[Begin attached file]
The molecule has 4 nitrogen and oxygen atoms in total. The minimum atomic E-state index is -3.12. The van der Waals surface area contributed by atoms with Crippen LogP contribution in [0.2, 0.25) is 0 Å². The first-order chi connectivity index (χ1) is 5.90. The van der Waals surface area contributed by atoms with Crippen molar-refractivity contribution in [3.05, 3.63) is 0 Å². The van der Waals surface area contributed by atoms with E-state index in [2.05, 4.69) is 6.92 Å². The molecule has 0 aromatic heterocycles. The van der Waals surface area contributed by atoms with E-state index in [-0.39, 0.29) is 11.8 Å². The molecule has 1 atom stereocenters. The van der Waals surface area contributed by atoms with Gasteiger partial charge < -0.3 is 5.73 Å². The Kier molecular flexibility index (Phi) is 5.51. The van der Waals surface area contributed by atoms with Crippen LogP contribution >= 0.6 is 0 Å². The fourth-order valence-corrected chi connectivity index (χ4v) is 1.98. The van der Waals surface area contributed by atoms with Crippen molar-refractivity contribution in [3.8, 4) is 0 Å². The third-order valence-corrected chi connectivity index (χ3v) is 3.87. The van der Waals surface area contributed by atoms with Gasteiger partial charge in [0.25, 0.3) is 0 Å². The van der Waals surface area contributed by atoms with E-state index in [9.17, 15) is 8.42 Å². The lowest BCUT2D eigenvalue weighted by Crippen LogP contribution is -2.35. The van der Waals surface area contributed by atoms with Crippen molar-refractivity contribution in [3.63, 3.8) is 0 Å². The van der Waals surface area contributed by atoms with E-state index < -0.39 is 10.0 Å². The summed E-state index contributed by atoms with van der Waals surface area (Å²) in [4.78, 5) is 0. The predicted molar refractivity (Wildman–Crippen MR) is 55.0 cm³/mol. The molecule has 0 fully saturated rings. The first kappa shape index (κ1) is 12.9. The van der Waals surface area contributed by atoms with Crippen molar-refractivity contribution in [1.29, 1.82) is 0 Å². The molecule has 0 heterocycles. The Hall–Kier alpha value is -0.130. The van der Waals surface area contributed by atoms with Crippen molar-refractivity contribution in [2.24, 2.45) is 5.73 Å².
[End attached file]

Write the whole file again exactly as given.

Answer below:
The molecule has 4 nitrogen and oxygen atoms in total. The minimum atomic E-state index is -3.12. The van der Waals surface area contributed by atoms with Crippen LogP contribution in [0.2, 0.25) is 0 Å². The first-order chi connectivity index (χ1) is 5.90. The van der Waals surface area contributed by atoms with Crippen molar-refractivity contribution in [3.05, 3.63) is 0 Å². The van der Waals surface area contributed by atoms with E-state index in [2.05, 4.69) is 6.92 Å². The molecule has 0 aromatic heterocycles. The van der Waals surface area contributed by atoms with E-state index in [-0.39, 0.29) is 11.8 Å². The molecule has 1 atom stereocenters. The van der Waals surface area contributed by atoms with Gasteiger partial charge < -0.3 is 5.73 Å². The Kier molecular flexibility index (Phi) is 5.51. The van der Waals surface area contributed by atoms with Crippen LogP contribution >= 0.6 is 0 Å². The fourth-order valence-corrected chi connectivity index (χ4v) is 1.98. The van der Waals surface area contributed by atoms with Crippen molar-refractivity contribution in [3.8, 4) is 0 Å². The third-order valence-corrected chi connectivity index (χ3v) is 3.87. The van der Waals surface area contributed by atoms with Gasteiger partial charge in [0.25, 0.3) is 0 Å². The van der Waals surface area contributed by atoms with E-state index in [9.17, 15) is 8.42 Å². The lowest BCUT2D eigenvalue weighted by Crippen LogP contribution is -2.35. The van der Waals surface area contributed by atoms with Crippen molar-refractivity contribution in [3.63, 3.8) is 0 Å². The van der Waals surface area contributed by atoms with E-state index < -0.39 is 10.0 Å². The summed E-state index contributed by atoms with van der Waals surface area (Å²) in [4.78, 5) is 0. The predicted molar refractivity (Wildman–Crippen MR) is 55.0 cm³/mol. The molecule has 0 fully saturated rings. The first kappa shape index (κ1) is 12.9. The van der Waals surface area contributed by atoms with Crippen molar-refractivity contribution in [1.29, 1.82) is 0 Å². The molecule has 0 heterocycles. The Hall–Kier alpha value is -0.130. The van der Waals surface area contributed by atoms with Crippen molar-refractivity contribution in [2.24, 2.45) is 5.73 Å².